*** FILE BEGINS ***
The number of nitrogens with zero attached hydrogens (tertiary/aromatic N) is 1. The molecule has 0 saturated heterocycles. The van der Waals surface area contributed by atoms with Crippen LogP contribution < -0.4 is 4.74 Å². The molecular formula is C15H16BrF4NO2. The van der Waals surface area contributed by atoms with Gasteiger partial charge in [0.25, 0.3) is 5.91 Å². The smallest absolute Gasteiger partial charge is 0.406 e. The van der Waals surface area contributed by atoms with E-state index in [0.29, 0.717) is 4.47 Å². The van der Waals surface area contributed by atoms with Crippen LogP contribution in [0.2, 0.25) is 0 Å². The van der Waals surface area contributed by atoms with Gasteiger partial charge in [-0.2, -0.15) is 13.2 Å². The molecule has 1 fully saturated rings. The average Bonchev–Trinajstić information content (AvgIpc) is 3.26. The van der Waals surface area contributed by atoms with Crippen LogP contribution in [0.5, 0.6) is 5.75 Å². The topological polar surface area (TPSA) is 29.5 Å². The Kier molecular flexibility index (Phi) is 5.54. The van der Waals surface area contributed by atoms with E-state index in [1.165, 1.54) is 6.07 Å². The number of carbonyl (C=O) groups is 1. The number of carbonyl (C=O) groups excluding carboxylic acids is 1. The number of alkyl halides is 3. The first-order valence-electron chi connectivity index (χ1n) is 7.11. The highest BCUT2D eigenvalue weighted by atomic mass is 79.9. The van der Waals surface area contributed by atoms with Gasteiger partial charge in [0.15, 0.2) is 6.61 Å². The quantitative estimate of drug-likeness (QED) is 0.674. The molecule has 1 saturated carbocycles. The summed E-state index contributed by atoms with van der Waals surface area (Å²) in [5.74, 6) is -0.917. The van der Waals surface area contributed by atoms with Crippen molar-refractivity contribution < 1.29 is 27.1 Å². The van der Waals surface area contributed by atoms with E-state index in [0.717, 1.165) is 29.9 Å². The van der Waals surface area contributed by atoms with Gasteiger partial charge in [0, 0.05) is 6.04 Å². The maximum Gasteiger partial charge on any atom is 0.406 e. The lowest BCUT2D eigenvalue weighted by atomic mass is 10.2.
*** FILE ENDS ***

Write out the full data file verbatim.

The number of nitrogens with zero attached hydrogens (tertiary/aromatic N) is 1. The molecule has 0 saturated heterocycles. The van der Waals surface area contributed by atoms with Crippen LogP contribution < -0.4 is 4.74 Å². The molecular formula is C15H16BrF4NO2. The van der Waals surface area contributed by atoms with Gasteiger partial charge in [0.25, 0.3) is 5.91 Å². The smallest absolute Gasteiger partial charge is 0.406 e. The van der Waals surface area contributed by atoms with E-state index in [0.29, 0.717) is 4.47 Å². The van der Waals surface area contributed by atoms with Crippen LogP contribution in [0.2, 0.25) is 0 Å². The van der Waals surface area contributed by atoms with Gasteiger partial charge in [-0.2, -0.15) is 13.2 Å². The molecule has 1 fully saturated rings. The average Bonchev–Trinajstić information content (AvgIpc) is 3.26. The van der Waals surface area contributed by atoms with Crippen LogP contribution in [0.5, 0.6) is 5.75 Å². The topological polar surface area (TPSA) is 29.5 Å². The Kier molecular flexibility index (Phi) is 5.54. The van der Waals surface area contributed by atoms with E-state index in [1.165, 1.54) is 6.07 Å². The number of carbonyl (C=O) groups is 1. The number of carbonyl (C=O) groups excluding carboxylic acids is 1. The number of alkyl halides is 3. The first-order valence-electron chi connectivity index (χ1n) is 7.11. The highest BCUT2D eigenvalue weighted by atomic mass is 79.9. The van der Waals surface area contributed by atoms with Gasteiger partial charge in [0.15, 0.2) is 6.61 Å². The quantitative estimate of drug-likeness (QED) is 0.674. The molecule has 1 saturated carbocycles. The summed E-state index contributed by atoms with van der Waals surface area (Å²) in [5.74, 6) is -0.917. The van der Waals surface area contributed by atoms with Crippen molar-refractivity contribution < 1.29 is 27.1 Å². The van der Waals surface area contributed by atoms with E-state index in [0.717, 1.165) is 29.9 Å². The van der Waals surface area contributed by atoms with Gasteiger partial charge in [0, 0.05) is 6.04 Å². The maximum Gasteiger partial charge on any atom is 0.406 e. The lowest BCUT2D eigenvalue weighted by atomic mass is 10.2.